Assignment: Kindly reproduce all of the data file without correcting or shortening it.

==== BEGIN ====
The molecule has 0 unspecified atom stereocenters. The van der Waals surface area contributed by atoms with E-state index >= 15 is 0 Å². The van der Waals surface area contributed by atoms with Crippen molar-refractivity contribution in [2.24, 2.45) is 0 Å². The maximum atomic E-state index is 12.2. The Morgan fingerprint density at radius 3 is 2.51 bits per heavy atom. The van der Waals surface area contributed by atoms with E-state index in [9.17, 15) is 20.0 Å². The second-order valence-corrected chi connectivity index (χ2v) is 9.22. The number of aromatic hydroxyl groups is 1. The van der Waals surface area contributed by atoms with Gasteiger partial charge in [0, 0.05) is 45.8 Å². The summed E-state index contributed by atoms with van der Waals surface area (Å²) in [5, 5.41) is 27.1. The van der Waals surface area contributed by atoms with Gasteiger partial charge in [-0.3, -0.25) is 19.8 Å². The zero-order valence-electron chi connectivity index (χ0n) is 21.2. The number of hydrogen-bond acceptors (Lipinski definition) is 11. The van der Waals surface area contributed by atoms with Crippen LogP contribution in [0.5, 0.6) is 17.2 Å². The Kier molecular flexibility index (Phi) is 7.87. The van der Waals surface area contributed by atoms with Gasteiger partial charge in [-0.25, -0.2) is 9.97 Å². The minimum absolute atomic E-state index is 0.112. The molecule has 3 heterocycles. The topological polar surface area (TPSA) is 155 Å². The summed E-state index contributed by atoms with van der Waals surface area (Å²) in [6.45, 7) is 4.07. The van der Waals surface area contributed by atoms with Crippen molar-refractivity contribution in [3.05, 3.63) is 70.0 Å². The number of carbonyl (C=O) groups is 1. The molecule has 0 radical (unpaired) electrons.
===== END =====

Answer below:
The molecule has 0 unspecified atom stereocenters. The van der Waals surface area contributed by atoms with E-state index >= 15 is 0 Å². The van der Waals surface area contributed by atoms with Crippen molar-refractivity contribution in [2.24, 2.45) is 0 Å². The maximum atomic E-state index is 12.2. The Morgan fingerprint density at radius 3 is 2.51 bits per heavy atom. The van der Waals surface area contributed by atoms with E-state index in [9.17, 15) is 20.0 Å². The second-order valence-corrected chi connectivity index (χ2v) is 9.22. The number of aromatic hydroxyl groups is 1. The van der Waals surface area contributed by atoms with Gasteiger partial charge in [0, 0.05) is 45.8 Å². The summed E-state index contributed by atoms with van der Waals surface area (Å²) in [5, 5.41) is 27.1. The van der Waals surface area contributed by atoms with Gasteiger partial charge in [-0.3, -0.25) is 19.8 Å². The zero-order valence-electron chi connectivity index (χ0n) is 21.2. The number of hydrogen-bond acceptors (Lipinski definition) is 11. The van der Waals surface area contributed by atoms with Crippen LogP contribution in [0.5, 0.6) is 17.2 Å². The Kier molecular flexibility index (Phi) is 7.87. The van der Waals surface area contributed by atoms with Gasteiger partial charge in [-0.25, -0.2) is 9.97 Å². The minimum absolute atomic E-state index is 0.112. The molecule has 3 heterocycles. The topological polar surface area (TPSA) is 155 Å². The summed E-state index contributed by atoms with van der Waals surface area (Å²) in [6.45, 7) is 4.07. The van der Waals surface area contributed by atoms with Crippen molar-refractivity contribution in [3.05, 3.63) is 70.0 Å². The number of carbonyl (C=O) groups is 1. The molecule has 0 radical (unpaired) electrons.